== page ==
On a blustery Saint Patty’s Day, over 50 farm to college enthusiasts gathered to discuss how colleges can be leaders in changing the food system. The event was co-sponsored by Farm to Institution New England (FINE)
, Vermont Technical College
, and Sodexo
. It drew participants from 8 colleges throughout Vermont, ranging from the University of Vermont
, with over 10,000 students to Sterling College
with less than 150. The other colleges in attendance at the gathering were Green Mountain College
, Marlboro College
, College of Saint Joseph
, Lyndon State College
, Vermont Technical College
, and Saint Michael’s College
The day began with a panel that described innovative projects ranging from food system education to on-campus farm programs to challenges and successes in serving local, fair-trade and humanely raised food in cafeterias.
, Associate Professor and Director of the Farm & Food Program
at Green Mountain College, described the interesting trajectory of Farm to College initiatives as they move from an interest in sustainable agriculture to the U.S. food system and then on to the culinary arts and nutrition. Susie Walsh Daloz
(Program Director, Farmer Training Program
, University of Vermont), Molly Willard
(Project Manager, Agricultural Trainings & Market Garden, Vermont Technical College), and Louise Calderwood
(Adjunct Faculty inSustainable Agriculture
& Special Assistant to the President, Sterling College) spoke of their on-campus farm programs designed to train the next generation of farmers and consumers. These programs illustrate the opportunity to combine hands-on academic programming with food production.
, the Northeast Coordinator for the Real Food Challenge
(RFC) and Ani Quigley, a UVM student, shared how the RFC not only works towards change in the dining hall, but also contributes to leadership development for the the next generation of food system advocates. Their relationship with Sodexo, UVM’s food service management company, is a great example of their impact. Brian Roper, Sodexo’s Executive Chef for UVM, shared examples of how they are working with local and regional food producers to source as much “real food” as possible.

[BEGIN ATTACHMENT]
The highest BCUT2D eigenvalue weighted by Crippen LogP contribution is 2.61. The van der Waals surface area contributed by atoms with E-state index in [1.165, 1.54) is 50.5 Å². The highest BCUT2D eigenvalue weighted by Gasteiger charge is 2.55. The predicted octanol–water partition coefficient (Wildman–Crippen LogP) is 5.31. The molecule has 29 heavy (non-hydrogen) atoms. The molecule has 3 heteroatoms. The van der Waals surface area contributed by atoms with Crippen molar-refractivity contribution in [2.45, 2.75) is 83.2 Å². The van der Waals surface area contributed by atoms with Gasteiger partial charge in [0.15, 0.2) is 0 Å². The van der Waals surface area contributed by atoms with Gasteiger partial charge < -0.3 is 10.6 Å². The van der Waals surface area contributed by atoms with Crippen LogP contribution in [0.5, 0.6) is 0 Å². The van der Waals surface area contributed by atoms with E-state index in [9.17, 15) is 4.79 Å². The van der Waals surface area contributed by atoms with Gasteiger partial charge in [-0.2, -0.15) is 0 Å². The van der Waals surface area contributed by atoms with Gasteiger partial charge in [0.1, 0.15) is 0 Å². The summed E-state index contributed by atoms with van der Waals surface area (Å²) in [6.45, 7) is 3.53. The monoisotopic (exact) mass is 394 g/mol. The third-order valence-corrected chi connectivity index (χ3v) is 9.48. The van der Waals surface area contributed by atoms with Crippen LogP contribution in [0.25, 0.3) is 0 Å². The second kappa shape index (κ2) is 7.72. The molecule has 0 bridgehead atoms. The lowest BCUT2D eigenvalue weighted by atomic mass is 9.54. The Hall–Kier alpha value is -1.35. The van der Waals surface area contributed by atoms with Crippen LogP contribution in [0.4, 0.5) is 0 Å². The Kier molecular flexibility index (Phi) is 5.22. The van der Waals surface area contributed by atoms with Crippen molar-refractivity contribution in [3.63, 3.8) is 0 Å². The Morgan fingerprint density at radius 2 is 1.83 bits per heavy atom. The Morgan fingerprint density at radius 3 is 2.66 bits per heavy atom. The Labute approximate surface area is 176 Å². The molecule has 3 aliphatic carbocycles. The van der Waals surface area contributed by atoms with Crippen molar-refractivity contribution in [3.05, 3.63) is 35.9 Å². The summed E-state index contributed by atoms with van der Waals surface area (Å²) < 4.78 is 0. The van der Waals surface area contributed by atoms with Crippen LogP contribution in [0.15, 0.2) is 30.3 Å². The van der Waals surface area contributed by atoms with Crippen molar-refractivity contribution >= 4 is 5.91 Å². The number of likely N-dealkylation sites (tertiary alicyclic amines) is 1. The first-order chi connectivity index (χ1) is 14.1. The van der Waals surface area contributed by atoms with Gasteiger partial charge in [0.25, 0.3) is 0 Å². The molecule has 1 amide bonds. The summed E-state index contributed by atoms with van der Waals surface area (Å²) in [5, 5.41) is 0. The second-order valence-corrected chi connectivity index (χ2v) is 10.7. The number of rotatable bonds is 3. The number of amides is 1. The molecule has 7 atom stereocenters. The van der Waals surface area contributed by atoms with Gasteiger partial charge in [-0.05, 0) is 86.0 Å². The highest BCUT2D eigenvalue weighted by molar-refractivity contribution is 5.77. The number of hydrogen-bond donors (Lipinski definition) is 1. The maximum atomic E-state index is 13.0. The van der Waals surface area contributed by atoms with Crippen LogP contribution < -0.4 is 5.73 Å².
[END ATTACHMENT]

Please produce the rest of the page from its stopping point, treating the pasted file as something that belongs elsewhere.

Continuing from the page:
In a special guest appearance, the Vermont Secretary of Agriculture
, Chuck Ross
, shared a big picture perspective of how these efforts contribute to the national effort towards community-based agriculture. He concluded with a challenge to work outside of normal “allies” because everyone needs to be involved, from organic to conventional, and from small local company to global corporations like Sodexo.
The overarching goal was to build cross-office/cross-disciplinary teams from different campuses so that participants could both learn from other campuses and also spend time with their team on some visioning/planning/discussion for their campus food system. Attendees left having spent time networking with other campuses and developing goals and action steps for their colleges. One college Farm Manager reflected, "We were able to set short term goals for our campus which are trackable and attainable."
The Farm to College Project
continues to learn and develop next steps. Learn about additional events here
. If you have thoughts or ideas, please send comments to Riley Neugebauer, Farm to College Project Manager, firstname.lastname@example.org
. If you want to learn more about this event, contact Richard Berkfield at email@example.com